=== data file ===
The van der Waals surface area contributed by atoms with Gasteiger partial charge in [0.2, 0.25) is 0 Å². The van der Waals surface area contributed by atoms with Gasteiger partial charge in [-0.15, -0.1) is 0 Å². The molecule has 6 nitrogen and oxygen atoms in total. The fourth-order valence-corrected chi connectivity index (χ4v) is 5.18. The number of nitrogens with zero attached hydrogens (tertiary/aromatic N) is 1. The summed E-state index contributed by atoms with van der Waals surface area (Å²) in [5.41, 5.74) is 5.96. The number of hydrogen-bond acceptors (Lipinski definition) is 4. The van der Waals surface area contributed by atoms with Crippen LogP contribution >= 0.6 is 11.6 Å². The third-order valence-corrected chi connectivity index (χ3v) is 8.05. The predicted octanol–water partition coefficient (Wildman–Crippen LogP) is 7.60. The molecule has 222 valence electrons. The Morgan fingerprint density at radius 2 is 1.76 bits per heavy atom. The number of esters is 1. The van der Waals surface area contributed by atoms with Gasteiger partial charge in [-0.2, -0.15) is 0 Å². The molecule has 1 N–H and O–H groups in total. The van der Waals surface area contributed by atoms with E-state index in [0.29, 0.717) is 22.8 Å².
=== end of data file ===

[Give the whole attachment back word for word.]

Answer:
The van der Waals surface area contributed by atoms with Gasteiger partial charge in [0.2, 0.25) is 0 Å². The van der Waals surface area contributed by atoms with Gasteiger partial charge in [-0.15, -0.1) is 0 Å². The molecule has 6 nitrogen and oxygen atoms in total. The fourth-order valence-corrected chi connectivity index (χ4v) is 5.18. The number of nitrogens with zero attached hydrogens (tertiary/aromatic N) is 1. The summed E-state index contributed by atoms with van der Waals surface area (Å²) in [5.41, 5.74) is 5.96. The number of hydrogen-bond acceptors (Lipinski definition) is 4. The van der Waals surface area contributed by atoms with Crippen LogP contribution >= 0.6 is 11.6 Å². The third-order valence-corrected chi connectivity index (χ3v) is 8.05. The predicted octanol–water partition coefficient (Wildman–Crippen LogP) is 7.60. The molecule has 222 valence electrons. The Morgan fingerprint density at radius 2 is 1.76 bits per heavy atom. The number of esters is 1. The van der Waals surface area contributed by atoms with Gasteiger partial charge in [-0.2, -0.15) is 0 Å². The molecule has 1 N–H and O–H groups in total. The van der Waals surface area contributed by atoms with E-state index in [0.29, 0.717) is 22.8 Å².